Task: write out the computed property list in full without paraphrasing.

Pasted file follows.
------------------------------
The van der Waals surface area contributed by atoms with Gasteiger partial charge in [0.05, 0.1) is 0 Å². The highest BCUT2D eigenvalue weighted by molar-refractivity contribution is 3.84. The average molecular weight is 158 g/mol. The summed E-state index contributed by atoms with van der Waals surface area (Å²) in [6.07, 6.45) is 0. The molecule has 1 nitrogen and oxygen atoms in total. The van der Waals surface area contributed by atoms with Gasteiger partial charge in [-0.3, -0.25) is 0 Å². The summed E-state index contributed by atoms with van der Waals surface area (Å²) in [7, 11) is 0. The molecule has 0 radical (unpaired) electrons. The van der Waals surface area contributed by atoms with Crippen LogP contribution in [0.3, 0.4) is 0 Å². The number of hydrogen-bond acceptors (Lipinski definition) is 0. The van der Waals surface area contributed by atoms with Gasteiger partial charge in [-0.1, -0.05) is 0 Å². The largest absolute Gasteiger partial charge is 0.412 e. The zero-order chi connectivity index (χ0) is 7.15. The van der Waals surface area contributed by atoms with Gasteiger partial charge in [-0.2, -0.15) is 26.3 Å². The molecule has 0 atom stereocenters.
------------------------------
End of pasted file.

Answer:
The van der Waals surface area contributed by atoms with Gasteiger partial charge in [0.05, 0.1) is 0 Å². The highest BCUT2D eigenvalue weighted by molar-refractivity contribution is 3.84. The average molecular weight is 158 g/mol. The summed E-state index contributed by atoms with van der Waals surface area (Å²) in [6.07, 6.45) is 0. The molecule has 1 nitrogen and oxygen atoms in total. The van der Waals surface area contributed by atoms with Gasteiger partial charge in [-0.3, -0.25) is 0 Å². The summed E-state index contributed by atoms with van der Waals surface area (Å²) in [7, 11) is 0. The molecule has 0 radical (unpaired) electrons. The van der Waals surface area contributed by atoms with Crippen LogP contribution in [0.3, 0.4) is 0 Å². The number of hydrogen-bond acceptors (Lipinski definition) is 0. The van der Waals surface area contributed by atoms with Gasteiger partial charge in [-0.1, -0.05) is 0 Å². The largest absolute Gasteiger partial charge is 0.412 e. The zero-order chi connectivity index (χ0) is 7.15. The van der Waals surface area contributed by atoms with Gasteiger partial charge in [-0.2, -0.15) is 26.3 Å². The molecule has 0 atom stereocenters.